Will Raising Bid-Ask Spreads Increase MicroCap Liquidity?

Ian Cassel Blog, Question & Answer Leave a Comment

Reuters published an article on Friday stating that the SEC is thinking about raising trading increments for small-microcaps in hopes of increasing liquidity. They are talking about increasing the minimum spread from 1c to 5-10c. The logic is wider bid-ask spreads = more market makers will make markets = more liquidity = more trading = more revenues to financial institutions = more jobs.  I think this = INSANE.   Lets hope that if it is implemented it would be limited to $5.00+ PPS stocks. Increasing the spread of lets say a $1.00 stock from 1.00 (bid) x 1.01 (Ask) to 1.00 x 1.10 makes me want to throw up. And when has the government started caring about increasing financial institutions revenues?  Anyway, enough of my rambling, here is the article:

SEC mulls raising trading increments for small caps

U.S. regulators are considering whether stocks of small companies should be priced in increments of more than a penny, a change that could affect more than two-thirds of listed companies.

The Securities and Exchange Commission thought it settled this debate in 2001, when it ruled that stock prices should move in penny increments, ending a practice of quoting stocks in fractions.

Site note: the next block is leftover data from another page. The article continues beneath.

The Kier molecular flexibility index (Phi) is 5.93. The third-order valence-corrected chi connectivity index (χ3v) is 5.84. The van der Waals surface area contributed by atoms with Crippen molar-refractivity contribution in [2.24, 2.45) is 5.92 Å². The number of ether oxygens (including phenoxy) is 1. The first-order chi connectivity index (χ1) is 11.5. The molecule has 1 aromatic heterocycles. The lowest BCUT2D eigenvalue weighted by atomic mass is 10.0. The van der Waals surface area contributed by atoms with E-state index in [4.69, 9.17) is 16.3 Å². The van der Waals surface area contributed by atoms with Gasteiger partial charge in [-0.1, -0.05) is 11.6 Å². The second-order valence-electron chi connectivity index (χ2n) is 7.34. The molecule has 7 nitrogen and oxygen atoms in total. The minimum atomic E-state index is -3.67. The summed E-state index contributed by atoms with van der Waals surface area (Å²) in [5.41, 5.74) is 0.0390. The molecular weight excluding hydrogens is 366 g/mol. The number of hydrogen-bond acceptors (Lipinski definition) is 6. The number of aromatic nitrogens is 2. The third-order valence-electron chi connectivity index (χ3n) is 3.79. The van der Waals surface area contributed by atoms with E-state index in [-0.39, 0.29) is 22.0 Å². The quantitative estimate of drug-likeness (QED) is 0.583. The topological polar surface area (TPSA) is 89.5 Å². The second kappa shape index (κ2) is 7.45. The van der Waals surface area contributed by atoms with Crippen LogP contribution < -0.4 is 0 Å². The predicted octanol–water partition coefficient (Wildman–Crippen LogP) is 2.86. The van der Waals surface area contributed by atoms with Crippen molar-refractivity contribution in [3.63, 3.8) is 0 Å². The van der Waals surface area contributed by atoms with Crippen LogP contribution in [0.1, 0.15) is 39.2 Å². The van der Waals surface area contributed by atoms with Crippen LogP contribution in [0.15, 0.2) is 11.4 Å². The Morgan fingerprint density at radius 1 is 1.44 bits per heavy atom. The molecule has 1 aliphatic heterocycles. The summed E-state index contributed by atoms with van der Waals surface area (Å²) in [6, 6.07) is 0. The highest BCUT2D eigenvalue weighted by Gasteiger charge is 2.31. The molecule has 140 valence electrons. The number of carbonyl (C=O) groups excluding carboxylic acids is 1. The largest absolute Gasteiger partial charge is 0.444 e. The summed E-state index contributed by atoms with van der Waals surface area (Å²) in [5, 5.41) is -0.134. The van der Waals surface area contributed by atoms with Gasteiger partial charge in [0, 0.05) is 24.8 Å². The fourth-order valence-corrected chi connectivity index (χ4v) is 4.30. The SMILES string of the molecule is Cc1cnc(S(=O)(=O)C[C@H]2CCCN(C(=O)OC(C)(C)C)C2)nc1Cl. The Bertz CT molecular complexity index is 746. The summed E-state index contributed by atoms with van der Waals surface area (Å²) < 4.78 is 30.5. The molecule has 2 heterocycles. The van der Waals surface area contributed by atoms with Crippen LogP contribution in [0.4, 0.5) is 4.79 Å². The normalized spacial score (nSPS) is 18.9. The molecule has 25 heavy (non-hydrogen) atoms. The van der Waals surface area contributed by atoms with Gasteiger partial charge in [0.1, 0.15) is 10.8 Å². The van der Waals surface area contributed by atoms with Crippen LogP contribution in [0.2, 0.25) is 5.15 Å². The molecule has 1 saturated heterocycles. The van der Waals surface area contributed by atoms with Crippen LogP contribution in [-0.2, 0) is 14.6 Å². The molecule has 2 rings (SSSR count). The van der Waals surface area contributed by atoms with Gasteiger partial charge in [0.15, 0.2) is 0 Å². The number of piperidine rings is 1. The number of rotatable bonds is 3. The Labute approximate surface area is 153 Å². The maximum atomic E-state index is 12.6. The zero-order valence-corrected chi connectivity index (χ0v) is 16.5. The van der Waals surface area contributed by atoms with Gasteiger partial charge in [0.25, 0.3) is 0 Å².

But under the JOBS Act passed earlier this year, regulators must reexamine whether bigger increments make sense for smaller companies, as a way to spur more capital formation and trading, which could help employment.

For dealers, who profit from buying shares at one price and selling them at a price that is often one notch higher, increasing the trading increment could bring millions of dollars of additional revenue.

But consumer advocates say dealers’ gains are investors’ losses, and that trading increments should therefore remain at a penny.

This month, the SEC is expected to publish a report on whether penny ticks have harmed small cap companies. Regulators are likely to study the issue at length, so a decision could be months away, according to people familiar with the SEC’s thinking.

A shift in trading increments could affect 70 percent of listed companies, depending on how small company stocks are defined, according to Russell Investments, the Seattle-based fund research and consulting firm. Companies with less than $2 billion in market value are typically considered small capitalization companies.

Brokers say bigger trading increments would allow them to regularly trade shares of companies that they ignore now.

Under the current system of quoting in pennies, if 200,000 shares of a stock trade in a day, and they trade in increments of a penny, dealers could end up sharing $2,000 of profit a day from buying the shares at one price and selling them a penny higher. With such a small pool of potential profits, many dealers will not bother.


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